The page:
November 17, 2014
September 4, 2014
So many parents have their children in sports or other extra curricular activities outside of school. There seem to be so many options when it comes to learning about the value of hard work, practice, exercise, winning and losing with grace, and being a part of a team. Those are all very important things that our kids can learn through all of these games and events. Between soccer, baseball, softball, football, cheerleading, 4-H, Destination Imagination, school plays….let’s just say we have a lot of opportunities for our children to learn these basic life skills. As parents, we seem to be overrun with options when it comes to extra curricular activities for our smaller humans. We have so many options that we tend to bite off more than our children should have to chew.
Right now, I have a soccer player, a cheerleader, and a cheer coach. (I can barely count the cheer coach as my responsibility because she is 18, in college, and gets herself where she needs to go. However, she’s still MINE.) We have practice four days a week for those two different teams. Games are on Saturday, but the soccer schedule won’t be made until after the seeding tournament, which is…oh crap, I think that’s coming up soon! I’d better check on that, huh? Those games can be anywhere between 10 minutes and 2 hours away from our house. I know that Saturdays are going to be crazy and David and I might have to divide and conquer to get both younger girls to their respective games when they need to be. Sometimes, one of my girls may have to catch a ride with one of their friends’ parents to get to their game. They are learning to understand that we will make every effort to be at their games, but we make no promises. There are very few good excuses for us to miss their games, as the kids are our priority right now. I usually stay and watch most of the practices too. It’s a good chance for me to see how they are interacting with their teammates and coaches and to actually see their progress as it happens. (Okay, so it’s a good chance for me to read as well. I can multitask!)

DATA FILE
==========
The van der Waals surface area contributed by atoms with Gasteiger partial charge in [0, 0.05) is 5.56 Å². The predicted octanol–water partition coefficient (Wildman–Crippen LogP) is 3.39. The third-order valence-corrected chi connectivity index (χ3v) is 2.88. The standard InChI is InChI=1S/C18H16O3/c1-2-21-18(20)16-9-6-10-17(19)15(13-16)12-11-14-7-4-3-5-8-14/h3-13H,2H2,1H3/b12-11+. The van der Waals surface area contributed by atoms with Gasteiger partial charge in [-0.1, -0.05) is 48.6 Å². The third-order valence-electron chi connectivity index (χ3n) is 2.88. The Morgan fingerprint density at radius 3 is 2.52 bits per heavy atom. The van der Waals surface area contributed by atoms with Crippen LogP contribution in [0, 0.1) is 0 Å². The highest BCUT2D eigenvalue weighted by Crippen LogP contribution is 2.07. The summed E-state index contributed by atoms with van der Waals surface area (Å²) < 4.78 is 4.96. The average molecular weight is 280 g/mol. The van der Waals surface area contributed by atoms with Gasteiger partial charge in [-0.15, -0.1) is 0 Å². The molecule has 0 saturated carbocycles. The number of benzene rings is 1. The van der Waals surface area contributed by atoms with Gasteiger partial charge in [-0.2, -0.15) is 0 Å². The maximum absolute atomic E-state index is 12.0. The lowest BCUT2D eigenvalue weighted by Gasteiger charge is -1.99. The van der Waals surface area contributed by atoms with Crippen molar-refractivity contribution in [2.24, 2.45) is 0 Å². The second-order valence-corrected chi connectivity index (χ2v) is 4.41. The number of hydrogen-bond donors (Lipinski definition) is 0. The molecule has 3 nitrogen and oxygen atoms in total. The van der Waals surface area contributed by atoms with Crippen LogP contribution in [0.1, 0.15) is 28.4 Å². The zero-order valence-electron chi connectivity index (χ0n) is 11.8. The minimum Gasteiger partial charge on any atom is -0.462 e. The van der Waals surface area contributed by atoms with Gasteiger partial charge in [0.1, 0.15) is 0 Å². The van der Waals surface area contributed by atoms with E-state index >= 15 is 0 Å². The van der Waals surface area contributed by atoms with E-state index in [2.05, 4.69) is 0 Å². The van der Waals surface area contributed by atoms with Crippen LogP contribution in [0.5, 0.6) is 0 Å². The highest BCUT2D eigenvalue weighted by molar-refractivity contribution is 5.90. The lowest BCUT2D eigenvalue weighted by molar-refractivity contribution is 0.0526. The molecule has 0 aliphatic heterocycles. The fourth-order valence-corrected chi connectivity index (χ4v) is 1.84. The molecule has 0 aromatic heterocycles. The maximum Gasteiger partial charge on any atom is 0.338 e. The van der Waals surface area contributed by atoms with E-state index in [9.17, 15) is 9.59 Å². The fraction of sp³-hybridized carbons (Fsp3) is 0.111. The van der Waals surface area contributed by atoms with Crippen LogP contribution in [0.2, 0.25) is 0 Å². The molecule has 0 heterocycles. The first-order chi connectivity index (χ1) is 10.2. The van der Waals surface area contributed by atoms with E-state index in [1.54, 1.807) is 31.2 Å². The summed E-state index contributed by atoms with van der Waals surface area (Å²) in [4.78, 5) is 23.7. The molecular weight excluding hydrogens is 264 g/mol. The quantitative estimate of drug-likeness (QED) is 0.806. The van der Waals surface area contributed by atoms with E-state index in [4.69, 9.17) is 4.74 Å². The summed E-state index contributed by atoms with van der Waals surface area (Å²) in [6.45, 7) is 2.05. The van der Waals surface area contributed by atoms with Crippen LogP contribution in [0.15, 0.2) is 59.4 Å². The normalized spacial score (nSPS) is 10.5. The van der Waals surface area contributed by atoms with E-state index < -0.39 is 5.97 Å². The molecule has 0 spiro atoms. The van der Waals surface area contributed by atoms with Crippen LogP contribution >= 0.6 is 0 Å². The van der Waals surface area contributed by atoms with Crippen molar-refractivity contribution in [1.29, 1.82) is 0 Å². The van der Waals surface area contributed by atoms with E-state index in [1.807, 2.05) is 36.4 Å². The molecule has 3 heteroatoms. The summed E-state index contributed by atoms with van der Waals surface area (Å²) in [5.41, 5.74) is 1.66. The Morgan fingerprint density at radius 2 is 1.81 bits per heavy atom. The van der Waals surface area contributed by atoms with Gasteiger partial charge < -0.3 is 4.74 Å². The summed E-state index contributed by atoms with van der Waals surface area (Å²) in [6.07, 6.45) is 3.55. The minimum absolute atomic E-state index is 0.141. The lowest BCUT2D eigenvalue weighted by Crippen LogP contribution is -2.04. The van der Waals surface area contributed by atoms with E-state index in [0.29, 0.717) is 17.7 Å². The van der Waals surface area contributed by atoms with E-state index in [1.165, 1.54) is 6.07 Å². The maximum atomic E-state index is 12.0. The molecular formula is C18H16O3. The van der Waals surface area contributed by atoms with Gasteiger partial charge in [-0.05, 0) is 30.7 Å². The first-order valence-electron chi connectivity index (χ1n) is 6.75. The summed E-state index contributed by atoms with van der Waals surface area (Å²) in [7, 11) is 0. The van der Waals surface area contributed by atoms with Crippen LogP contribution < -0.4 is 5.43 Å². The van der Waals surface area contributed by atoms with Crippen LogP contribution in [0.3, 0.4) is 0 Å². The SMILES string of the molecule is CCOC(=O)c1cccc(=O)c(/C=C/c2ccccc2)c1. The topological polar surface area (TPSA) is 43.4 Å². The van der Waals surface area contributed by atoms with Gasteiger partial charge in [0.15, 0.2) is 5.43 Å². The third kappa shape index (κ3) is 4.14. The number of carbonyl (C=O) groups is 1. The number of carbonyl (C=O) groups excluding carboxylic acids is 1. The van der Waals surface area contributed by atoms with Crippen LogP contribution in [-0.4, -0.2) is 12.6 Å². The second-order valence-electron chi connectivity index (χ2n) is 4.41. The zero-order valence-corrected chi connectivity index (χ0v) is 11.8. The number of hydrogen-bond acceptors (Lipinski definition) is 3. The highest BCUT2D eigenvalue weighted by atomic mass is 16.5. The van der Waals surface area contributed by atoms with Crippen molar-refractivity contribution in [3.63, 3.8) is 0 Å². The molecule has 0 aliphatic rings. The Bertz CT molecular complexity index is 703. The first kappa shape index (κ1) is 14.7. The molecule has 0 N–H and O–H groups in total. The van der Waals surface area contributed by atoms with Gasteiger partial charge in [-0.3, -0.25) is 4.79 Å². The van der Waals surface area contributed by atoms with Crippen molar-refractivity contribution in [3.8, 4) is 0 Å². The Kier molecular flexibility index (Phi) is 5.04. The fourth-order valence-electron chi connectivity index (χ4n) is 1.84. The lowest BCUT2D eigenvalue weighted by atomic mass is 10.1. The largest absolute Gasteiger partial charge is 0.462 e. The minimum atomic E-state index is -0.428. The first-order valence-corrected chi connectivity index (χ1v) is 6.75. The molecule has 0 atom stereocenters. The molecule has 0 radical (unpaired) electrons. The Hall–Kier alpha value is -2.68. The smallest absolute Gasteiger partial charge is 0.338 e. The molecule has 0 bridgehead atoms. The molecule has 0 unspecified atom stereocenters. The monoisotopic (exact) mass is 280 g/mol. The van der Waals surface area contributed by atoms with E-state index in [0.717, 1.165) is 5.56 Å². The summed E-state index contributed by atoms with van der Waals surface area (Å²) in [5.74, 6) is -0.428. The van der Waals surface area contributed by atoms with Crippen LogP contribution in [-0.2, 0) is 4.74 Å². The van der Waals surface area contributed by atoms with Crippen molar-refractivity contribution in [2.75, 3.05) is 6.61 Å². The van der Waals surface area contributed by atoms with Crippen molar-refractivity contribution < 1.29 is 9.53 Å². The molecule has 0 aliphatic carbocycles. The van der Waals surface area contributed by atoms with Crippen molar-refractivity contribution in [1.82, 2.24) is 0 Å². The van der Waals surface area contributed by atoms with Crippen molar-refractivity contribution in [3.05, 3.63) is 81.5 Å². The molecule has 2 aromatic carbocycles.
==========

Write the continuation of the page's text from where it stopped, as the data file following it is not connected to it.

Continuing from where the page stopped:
Enter: More options.
There is a play coming up. My girls would love to be in it, but rehearsals would overlap with their current practice schedules. This is the part where I feel like we start sort of failing our kids. If I allowed them to audition for the play and they made it, they would be forced to choose who they are going to let down on a regular basis. Will we let the soccer team down in favor of play practice? Will we miss half of play practice in order to make it to soccer practice on time? What if there is a soccer game on the actual day of the play? We would be forced to make a choice and would be disappointing someone no matter which choice we made. And somehow, parents are making that seem like it’s okay. It’s okay to let the team down and not show up for soccer because we want to do this other thing this weekend. After all, team loyalty and commitment aren’t really all that important, right?
So, so wrong.